Jays Fans, and Baseball Fans Everywhere:

    Simply the best, toughest play I have ever seen in a life of watching baseball. If they made a movie of it, I would cast John Wayne as Buck Martinez.

    • Joe Bear

      I would cast Roger Dorn.

  • mathesond

    I remember hearing this on the radio, this is the first time I’ve actually seen the footage. Could have done without the cutaways to the fans during the play, though :)

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  • beriam

    hmm i’ve seen better. it’s plays like this that piss me off because throughout his entire career buck martinez was a terrible player, than he breaks his ankle and with the broken ankle he catches a baseball and tags the runner out and now everyone remembers that play but not how bad of a baseball player he was.

    • Marilyn

      Buck is not only a great guy, but a great player, and sportscaster. Let’s see you perform.

    • Kevin Martinez

      oh and beriam, I’d love to see you take a shot like that and not only not cry like a little bitch but have the courage and presence of mind to try and get the runner out at third. You’re probably some fat f*ck hating on everyone while you sit in your compute chair with chip crums all over yourself.

      • http://www.twitter.com/callumhughson Callum Hughson

        I love this.

  • Kevin Martinez

    I just wanted to say that I really appriciate this whole thing. I’m Buck’s nephew and just happened to be looking his play up for old times sake when I saw this. Good job. Very much appriciated.

  • Benny

    Kevin, nice retort! I actually forgot about this play until it came up from a teammate as the greatest play he’d ever seen, so I had to look it up again. You gotta respect a guy that knows that the play isn’t over until it’s over. It may be true that not many guys, then and now, would be able to “Buck Up” like that and keep “playing baseball” even when he’s down…true grit for sure!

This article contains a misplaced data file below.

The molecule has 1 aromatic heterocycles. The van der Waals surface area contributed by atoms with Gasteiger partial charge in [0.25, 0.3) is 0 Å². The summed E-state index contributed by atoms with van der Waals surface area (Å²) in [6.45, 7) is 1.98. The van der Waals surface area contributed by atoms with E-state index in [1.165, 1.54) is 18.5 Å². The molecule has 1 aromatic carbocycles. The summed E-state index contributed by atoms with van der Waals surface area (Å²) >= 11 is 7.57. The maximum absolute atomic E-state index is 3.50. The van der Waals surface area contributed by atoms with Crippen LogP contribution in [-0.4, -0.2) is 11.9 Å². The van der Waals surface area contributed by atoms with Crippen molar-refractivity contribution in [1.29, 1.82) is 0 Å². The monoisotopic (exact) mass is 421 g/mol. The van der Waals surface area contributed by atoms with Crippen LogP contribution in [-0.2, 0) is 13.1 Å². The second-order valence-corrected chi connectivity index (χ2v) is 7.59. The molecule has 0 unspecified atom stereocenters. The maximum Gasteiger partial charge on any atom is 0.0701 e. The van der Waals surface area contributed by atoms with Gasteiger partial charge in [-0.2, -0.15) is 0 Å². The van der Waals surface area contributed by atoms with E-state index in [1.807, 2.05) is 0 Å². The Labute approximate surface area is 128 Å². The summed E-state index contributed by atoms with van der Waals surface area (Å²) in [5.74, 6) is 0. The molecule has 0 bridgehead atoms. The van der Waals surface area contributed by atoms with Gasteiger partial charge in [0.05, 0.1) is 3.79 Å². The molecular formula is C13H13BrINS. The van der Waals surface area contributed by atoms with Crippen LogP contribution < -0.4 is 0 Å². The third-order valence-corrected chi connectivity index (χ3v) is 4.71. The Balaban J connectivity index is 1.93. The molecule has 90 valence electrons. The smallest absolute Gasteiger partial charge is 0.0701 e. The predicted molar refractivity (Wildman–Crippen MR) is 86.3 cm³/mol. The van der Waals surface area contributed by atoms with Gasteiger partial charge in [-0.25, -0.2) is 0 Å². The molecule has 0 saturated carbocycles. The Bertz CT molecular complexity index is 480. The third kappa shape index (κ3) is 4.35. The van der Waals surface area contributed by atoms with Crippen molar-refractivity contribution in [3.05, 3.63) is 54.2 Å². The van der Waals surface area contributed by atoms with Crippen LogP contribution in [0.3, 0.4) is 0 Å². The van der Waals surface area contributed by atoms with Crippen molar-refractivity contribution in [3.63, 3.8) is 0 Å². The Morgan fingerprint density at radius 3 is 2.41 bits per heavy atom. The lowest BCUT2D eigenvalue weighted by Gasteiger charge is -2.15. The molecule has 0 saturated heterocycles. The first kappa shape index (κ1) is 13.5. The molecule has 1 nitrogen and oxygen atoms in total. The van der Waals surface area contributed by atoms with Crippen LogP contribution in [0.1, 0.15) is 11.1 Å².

• Joe Haines

    I remember lisening to Dave Niehaus on the radio, when I lived in the NW, yelling and and saying how he was always amazed how baseball could give such great moments during his play by play of this. I couldn’t wait to watch it on tv. The greatest play I have seeen for sure. It is the first one I think of when i go back over those years of the Mariners in my mind.

    • One Cousin

      Having seen this when it happened, I was amazed all over to relive it again. Buck wasn’t the worst baseball player by any means, and wasn’t the best either. But he was a real team player and gave his best. There’s not many players that would attempt that play after breaking his leg and dislocating his ankle, still having the presence of mind to try and make the throw to 3rd, take the throw from left field and make the tag. So, Beriam, take that … This guy played for Kansas City, Milwaukee, and Toronto, how bad could he have been? These players aren’t all “All Stars” or “World Series” material. They’re just “normal guys who play professional baseball”. Then there are the “experts’ like you. (what league did you play in?)
      There, I feel better….

  • Herky Jerky

    That was badass.